Anna V Logvinova

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Vascular endothelial growth factor (VEGF) is an angiogenic protein with therapeutic potential in ischemic disorders, including stroke. VEGF confers neuroprotection and promotes neurogenesis and cerebral angiogenesis, but the manner in which these effects may interact in the ischemic brain is poorly understood. We produced focal cerebral ischemia by middle(More)
Neurogenesis, which may contribute to the ability of the adult brain to function normally and adapt to disease, nevertheless declines with advancing age. Adult neurogenesis can be enhanced by administration of growth factors, but whether the aged brain remains responsive to these factors is unknown. We compared the effects of intracerebroventricular(More)
The deficits characteristic of Alzheimer's disease (AD) are believed to result, at least in part, from the neurotoxic effects of beta-amyloid peptides, a set of 39-43 amino acid fragments derived proteolytically from beta-amyloid precursor protein (APP). APP also is cleaved intracytoplasmically at Asp-664 to generate a second cytotoxic peptide, APP-C31, but(More)
Cell replacement therapy may have the potential to promote brain repair and recovery after stroke. To compare how focal cerebral ischemia affects the entry, migration, and phenotypic features of neural precursor cells transplanted by different routes, we administered neuronal precursors from embryonic cerebral cortex of green fluorescent protein(More)
Alterations in Ca(2+) homeostasis and accumulation of unfolded proteins in the endoplasmic reticulum (ER) lead to an ER stress response. Prolonged ER stress may lead to cell death. Glucose-regulated protein (GRP) 78 (Bip) is an ER lumen protein whose expression is induced during ER stress. GRP78 is involved in polypeptide translocation across the ER(More)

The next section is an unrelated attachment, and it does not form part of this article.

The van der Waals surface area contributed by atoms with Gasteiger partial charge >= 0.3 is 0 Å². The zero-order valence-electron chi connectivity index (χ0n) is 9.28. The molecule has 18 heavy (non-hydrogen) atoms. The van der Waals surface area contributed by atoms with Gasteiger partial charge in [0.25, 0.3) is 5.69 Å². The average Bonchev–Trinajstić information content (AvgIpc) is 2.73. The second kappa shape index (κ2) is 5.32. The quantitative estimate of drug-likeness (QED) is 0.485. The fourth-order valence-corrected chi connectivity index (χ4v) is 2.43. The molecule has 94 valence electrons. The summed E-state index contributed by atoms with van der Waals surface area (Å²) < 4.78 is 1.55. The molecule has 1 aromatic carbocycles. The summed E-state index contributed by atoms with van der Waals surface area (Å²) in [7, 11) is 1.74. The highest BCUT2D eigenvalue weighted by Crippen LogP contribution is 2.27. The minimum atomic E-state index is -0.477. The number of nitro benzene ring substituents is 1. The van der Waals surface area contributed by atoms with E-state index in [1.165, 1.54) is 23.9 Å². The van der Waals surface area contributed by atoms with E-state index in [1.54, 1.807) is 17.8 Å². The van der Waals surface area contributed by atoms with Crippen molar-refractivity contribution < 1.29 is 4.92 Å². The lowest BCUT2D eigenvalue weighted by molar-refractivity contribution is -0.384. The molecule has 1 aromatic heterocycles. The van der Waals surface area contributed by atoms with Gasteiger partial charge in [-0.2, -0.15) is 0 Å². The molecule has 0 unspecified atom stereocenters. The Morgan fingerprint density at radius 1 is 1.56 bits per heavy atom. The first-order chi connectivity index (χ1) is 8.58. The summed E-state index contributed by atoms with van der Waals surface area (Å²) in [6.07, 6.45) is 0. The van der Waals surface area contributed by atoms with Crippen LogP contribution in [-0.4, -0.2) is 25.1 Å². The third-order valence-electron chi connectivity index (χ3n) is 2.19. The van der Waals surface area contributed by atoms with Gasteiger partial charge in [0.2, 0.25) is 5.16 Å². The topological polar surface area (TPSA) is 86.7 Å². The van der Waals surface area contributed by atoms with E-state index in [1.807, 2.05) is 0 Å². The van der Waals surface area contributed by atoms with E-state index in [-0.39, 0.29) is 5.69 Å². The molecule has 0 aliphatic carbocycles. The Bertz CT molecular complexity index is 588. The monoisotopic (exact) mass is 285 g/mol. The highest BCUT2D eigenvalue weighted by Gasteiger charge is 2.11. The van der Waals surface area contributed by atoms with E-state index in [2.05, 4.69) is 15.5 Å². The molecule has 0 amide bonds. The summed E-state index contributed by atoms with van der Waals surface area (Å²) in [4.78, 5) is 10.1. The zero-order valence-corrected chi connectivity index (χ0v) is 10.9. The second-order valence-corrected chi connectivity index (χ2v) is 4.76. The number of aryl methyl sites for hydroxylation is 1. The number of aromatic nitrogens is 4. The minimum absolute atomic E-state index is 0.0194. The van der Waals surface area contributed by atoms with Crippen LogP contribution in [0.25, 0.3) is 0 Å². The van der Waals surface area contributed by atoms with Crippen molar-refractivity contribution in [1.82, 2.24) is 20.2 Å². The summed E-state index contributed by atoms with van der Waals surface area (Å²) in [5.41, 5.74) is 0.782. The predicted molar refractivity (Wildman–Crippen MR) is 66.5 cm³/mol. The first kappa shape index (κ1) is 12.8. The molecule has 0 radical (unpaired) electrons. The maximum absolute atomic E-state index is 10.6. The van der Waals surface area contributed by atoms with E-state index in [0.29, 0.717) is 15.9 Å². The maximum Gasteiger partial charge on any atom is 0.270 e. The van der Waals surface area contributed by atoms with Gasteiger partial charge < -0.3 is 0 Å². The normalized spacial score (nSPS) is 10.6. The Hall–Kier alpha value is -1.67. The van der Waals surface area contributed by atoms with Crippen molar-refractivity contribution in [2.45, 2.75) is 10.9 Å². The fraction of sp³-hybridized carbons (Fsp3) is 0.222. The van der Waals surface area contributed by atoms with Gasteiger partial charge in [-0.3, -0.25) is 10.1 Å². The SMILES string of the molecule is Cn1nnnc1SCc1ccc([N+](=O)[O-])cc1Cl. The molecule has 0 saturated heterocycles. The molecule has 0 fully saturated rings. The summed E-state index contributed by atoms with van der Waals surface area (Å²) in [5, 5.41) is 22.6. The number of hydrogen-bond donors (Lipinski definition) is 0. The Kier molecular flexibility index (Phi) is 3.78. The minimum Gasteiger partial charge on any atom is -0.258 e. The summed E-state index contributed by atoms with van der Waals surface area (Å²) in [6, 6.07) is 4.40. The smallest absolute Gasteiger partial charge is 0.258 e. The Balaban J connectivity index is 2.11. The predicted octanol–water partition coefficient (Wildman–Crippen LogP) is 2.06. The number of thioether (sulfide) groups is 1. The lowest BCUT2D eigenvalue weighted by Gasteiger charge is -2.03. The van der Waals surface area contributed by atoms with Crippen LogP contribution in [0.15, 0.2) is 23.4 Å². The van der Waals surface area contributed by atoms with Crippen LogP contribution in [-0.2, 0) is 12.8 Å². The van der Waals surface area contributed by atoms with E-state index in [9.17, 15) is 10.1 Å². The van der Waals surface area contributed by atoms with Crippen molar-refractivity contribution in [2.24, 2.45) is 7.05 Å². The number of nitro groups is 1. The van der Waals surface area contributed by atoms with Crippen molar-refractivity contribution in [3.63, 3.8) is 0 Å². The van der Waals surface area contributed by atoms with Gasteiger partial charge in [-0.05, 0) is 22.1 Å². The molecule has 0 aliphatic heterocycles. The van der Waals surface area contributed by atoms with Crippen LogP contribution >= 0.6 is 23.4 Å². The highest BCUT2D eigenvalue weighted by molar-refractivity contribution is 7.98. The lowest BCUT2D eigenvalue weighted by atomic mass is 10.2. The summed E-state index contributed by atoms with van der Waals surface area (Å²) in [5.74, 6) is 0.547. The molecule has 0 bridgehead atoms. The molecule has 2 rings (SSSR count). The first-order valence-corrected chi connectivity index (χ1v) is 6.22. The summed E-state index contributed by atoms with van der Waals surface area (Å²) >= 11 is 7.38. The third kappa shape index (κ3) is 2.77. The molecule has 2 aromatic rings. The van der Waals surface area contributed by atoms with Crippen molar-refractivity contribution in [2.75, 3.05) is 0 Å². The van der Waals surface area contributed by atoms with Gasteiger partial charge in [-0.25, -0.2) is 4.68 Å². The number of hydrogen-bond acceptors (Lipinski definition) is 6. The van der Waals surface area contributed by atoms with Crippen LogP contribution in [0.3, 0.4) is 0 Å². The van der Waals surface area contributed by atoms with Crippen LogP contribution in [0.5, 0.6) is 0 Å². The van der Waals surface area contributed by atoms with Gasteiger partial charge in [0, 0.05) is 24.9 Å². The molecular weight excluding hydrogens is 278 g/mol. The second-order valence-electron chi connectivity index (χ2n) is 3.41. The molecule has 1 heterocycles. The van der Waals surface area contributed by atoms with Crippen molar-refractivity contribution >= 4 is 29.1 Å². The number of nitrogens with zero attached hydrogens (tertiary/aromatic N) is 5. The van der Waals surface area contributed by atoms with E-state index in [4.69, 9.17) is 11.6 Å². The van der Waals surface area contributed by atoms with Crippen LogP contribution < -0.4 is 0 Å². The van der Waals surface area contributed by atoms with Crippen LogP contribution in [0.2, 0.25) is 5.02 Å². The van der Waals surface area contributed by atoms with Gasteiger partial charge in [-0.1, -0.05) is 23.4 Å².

Neurogenesis persists in the adult brain, where it may contribute to repair and recovery after injury, but the lack of methods for noninvasive stimulation of cerebral neurogenesis limits its potential for clinical application. We report that intranasal administration of either fibroblast growth factor-2 or heparin-binding epidermal growth factor-like growth(More)
There is no satisfactory treatment for Huntington's disease (HD), a hereditary neurodegenerative disorder that produces chorea, dementia, and death. One potential treatment strategy involves the replacement of dead neurons by stimulating the proliferation of endogenous neuronal precursors (neurogenesis) and their migration into damaged regions of the brain.(More)
Spinocerebellar ataxia type 7 (SCA7) is a polyglutamine (polyQ) disorder characterized by specific degeneration of cerebellar, brainstem, and retinal neurons. Although they share little sequence homology, proteins implicated in polyQ disorders have common properties beyond their characteristic polyQ tract. These include the production of proteolytic(More)
The synapse loss and neuronal cell death characteristic of Alzheimer's disease (AD) are believed to result in large part from the neurotoxic effects of beta-amyloid peptide (Abeta), a 40-42 amino acid peptide(s) derived proteolytically from beta-amyloid precursor protein (APP). However, APP is also cleaved intracellularly to generate a second cytotoxic(More)
Multistep proteolytic mechanisms are essential for converting proprotein precursors into active peptide neurotransmitters and hormones. Cysteine proteases have been implicated in the processing of proenkephalin and other neuropeptide precursors. Although the papain family of cysteine proteases has been considered the primary proteases of the lysosomal(More)